22 Av 5780 / Wednesday, August 12, 2020 | Torah Reading: Re'eh
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Father of the Russian Baal Teshuva Movement    

Father of the Russian Baal Teshuva Movement

The fire continued raging around them. Huts collapsed and people died but Rabbi Zilber and the Jews who were with him in the smoke-filled room...


Rabbi Yitzchok Zilber, known as the father of the Russian baal teshuva movement, displayed tremendous self-sacrifice to observe the mitzvot in the Soviet Union. He was sent to a Siberian labor camp for teaching Torah.
Every Rosh Hashana, the few Jews that were in the camp secretly gathered together for the Rosh HaShanah prayers. One year, towards the end of the services, a fire broke out in the camp. All the prisoners were pushed into a smoke-filled room. The door was locked from the outside, to prevent the prisoners from escaping.
The words of Unesaneh Tokef, which had been said just a short while earlier, became very real: "Who will live, and who will die ... who by water and who by fire..." The fire continued raging around them. Huts collapsed and people died but Rabbi Zilber and the Jews who were with him in the smoke-filled room miraculously survived the blaze. On Yom Kippur, Rabbi Zilber also secretly convened a minyan for a short, half-hour service.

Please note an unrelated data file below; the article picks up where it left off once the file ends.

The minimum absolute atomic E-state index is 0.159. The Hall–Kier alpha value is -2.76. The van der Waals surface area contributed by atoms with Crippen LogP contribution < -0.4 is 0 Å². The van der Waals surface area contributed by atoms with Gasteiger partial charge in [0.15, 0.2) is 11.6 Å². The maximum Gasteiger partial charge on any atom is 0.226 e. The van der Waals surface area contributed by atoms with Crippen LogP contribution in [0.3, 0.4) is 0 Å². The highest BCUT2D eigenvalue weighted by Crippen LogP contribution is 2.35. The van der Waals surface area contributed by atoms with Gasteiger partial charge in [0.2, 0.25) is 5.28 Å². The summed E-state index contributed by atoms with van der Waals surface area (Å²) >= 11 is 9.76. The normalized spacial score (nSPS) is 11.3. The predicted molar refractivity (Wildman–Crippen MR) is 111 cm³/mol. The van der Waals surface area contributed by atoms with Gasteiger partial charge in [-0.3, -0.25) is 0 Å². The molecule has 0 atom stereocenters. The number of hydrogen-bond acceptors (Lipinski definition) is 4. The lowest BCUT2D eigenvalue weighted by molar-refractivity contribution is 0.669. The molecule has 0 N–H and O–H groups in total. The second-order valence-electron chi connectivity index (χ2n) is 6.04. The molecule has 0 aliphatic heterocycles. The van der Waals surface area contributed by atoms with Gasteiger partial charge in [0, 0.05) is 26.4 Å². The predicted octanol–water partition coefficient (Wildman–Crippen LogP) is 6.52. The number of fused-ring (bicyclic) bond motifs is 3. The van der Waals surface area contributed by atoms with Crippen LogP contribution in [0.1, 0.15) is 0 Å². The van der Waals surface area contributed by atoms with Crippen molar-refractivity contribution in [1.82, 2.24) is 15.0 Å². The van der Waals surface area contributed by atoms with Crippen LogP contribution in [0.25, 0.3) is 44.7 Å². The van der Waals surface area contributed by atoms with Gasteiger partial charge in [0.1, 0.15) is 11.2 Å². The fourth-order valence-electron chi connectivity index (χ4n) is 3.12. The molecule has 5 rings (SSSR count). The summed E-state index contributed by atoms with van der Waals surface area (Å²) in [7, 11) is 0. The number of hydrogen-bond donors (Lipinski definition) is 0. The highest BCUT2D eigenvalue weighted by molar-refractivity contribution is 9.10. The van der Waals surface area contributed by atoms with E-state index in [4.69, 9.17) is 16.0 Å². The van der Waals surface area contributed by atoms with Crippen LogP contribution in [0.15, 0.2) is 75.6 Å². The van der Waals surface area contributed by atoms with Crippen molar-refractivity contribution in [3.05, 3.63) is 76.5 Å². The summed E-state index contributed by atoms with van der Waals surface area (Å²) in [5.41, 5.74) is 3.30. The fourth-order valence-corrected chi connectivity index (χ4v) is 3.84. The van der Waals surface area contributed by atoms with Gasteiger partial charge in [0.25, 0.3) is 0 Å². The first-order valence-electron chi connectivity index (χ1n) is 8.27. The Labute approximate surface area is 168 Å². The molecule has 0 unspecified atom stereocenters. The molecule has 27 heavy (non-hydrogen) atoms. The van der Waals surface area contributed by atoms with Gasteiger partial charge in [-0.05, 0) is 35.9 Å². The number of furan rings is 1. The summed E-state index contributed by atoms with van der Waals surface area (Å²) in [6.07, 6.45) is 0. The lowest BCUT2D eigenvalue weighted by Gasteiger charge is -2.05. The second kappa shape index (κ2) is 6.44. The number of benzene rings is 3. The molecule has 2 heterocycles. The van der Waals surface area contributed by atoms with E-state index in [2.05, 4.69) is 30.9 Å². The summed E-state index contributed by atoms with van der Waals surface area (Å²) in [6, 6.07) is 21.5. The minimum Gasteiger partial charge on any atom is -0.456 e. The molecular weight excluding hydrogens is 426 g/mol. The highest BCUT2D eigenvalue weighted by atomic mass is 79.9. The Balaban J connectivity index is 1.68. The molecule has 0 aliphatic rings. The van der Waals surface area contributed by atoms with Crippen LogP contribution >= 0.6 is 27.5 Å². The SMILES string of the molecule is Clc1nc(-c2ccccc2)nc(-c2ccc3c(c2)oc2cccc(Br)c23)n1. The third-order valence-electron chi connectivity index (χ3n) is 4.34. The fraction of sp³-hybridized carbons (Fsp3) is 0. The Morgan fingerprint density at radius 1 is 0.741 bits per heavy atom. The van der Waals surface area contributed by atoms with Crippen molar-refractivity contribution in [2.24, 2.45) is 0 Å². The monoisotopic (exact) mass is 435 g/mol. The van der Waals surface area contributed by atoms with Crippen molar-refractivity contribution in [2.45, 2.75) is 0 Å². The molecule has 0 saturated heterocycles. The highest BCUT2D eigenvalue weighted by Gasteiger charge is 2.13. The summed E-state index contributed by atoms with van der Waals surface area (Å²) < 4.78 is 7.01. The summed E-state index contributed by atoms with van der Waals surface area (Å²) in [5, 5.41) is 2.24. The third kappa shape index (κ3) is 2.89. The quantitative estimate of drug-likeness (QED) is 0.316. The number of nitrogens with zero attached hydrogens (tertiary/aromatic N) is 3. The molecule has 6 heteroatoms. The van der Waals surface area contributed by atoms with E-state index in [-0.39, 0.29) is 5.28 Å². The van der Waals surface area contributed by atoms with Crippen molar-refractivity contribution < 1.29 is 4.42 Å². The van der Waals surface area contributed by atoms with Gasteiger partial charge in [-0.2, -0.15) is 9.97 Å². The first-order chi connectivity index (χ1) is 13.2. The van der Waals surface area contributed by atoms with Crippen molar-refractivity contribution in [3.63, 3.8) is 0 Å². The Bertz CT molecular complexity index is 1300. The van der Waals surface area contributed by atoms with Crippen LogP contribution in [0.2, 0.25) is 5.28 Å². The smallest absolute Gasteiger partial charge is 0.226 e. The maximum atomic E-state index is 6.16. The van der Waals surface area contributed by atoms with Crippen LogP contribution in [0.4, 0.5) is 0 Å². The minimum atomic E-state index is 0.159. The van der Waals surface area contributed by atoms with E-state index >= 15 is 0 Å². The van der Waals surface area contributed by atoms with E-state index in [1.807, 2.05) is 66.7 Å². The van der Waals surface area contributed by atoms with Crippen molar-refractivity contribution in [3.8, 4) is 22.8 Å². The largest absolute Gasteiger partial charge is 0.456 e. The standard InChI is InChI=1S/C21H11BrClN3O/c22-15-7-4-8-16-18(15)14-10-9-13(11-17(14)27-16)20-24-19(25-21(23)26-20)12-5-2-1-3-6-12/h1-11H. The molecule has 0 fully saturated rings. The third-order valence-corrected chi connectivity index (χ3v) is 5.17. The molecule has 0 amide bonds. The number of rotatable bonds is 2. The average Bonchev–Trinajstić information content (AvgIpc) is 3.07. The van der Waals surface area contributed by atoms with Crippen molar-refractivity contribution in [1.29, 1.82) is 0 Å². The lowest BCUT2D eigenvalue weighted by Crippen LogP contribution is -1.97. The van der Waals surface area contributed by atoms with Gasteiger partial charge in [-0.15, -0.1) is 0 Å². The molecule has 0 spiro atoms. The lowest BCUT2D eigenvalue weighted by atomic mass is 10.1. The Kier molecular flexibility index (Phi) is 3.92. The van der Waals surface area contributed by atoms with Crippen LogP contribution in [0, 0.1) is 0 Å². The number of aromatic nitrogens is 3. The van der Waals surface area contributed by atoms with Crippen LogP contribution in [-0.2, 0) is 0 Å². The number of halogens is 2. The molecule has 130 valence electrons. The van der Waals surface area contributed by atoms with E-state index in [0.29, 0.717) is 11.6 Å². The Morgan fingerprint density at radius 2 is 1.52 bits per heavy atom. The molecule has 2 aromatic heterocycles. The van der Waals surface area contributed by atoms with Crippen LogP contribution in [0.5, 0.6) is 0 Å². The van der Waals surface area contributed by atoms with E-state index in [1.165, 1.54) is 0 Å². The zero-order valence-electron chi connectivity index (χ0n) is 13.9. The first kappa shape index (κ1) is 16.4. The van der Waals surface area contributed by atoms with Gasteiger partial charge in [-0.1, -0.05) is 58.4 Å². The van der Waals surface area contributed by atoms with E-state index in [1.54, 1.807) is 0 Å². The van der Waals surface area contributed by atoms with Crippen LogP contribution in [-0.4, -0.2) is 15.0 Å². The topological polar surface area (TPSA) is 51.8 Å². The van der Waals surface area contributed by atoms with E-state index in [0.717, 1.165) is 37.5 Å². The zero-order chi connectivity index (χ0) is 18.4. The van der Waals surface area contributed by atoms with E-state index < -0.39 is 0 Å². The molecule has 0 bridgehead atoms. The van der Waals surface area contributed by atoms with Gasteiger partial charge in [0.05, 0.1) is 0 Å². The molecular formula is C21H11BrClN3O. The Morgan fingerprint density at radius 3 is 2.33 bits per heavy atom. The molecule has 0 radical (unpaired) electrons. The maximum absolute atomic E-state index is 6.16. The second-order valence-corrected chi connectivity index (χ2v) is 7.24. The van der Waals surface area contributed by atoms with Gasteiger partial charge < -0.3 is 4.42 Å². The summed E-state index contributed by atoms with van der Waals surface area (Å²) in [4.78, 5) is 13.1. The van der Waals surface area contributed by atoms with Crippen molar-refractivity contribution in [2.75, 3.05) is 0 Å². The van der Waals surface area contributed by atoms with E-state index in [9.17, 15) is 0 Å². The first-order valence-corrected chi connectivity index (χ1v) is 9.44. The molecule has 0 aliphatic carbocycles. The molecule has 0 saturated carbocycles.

Rabbi Zilber's job at the labor camp was to bring the water from the river to the camp. Although it was one of the hardest jobs in the camp, he had chosen it because he was able to complete his work before Shabbat and refrain from desecrating the holy day.
One time, soldiers summoned him to the camp commander while he in the middle of praying the Shemoneh Esrei (silent prayer).  He didn't respond. They soldiers started shouting at him, but he refused to interrupt his prayers. One of the soldiers commented, "If he can stand like that while praying, then even if they kill him they won't be able to move him." They waited until he finished praying.
After he was released from the Soviet labor camp, Rabbi Zilber moved to Tashkent. At first he was petrified of the authorities and prayed with a private minyan, where he was certain there were no informers. Later, he started attending the less safe unofficial shul. One day the official shul in the Chimgan neighborhood of the city contacted him and asked him to read the Torah for them because there was no one else to do it.
The shul was teeming with informers. Rabbi Zilber's friends warned him not to go, but he was made of stronger stuff. He pitied the good Jews who would be left without anyone to read the Torah for them. On Shabbat he came to read the Torah, but when he began, he heard talking in the background. He stopped reading and only continued when it was completely quiet.  
Within a few weeks he succeeded in conveying the importance of the matter to the congregants, and no one dared speak during the Torah reading anymore. After some time, he began giving a Torah lesson after the services, and wonder of wonders — no one informed on him!
(Used with permission from goodShabboseveryone@yahoo.com can be viewed on line at http://www.civlitigation.com/gs/index.asp)

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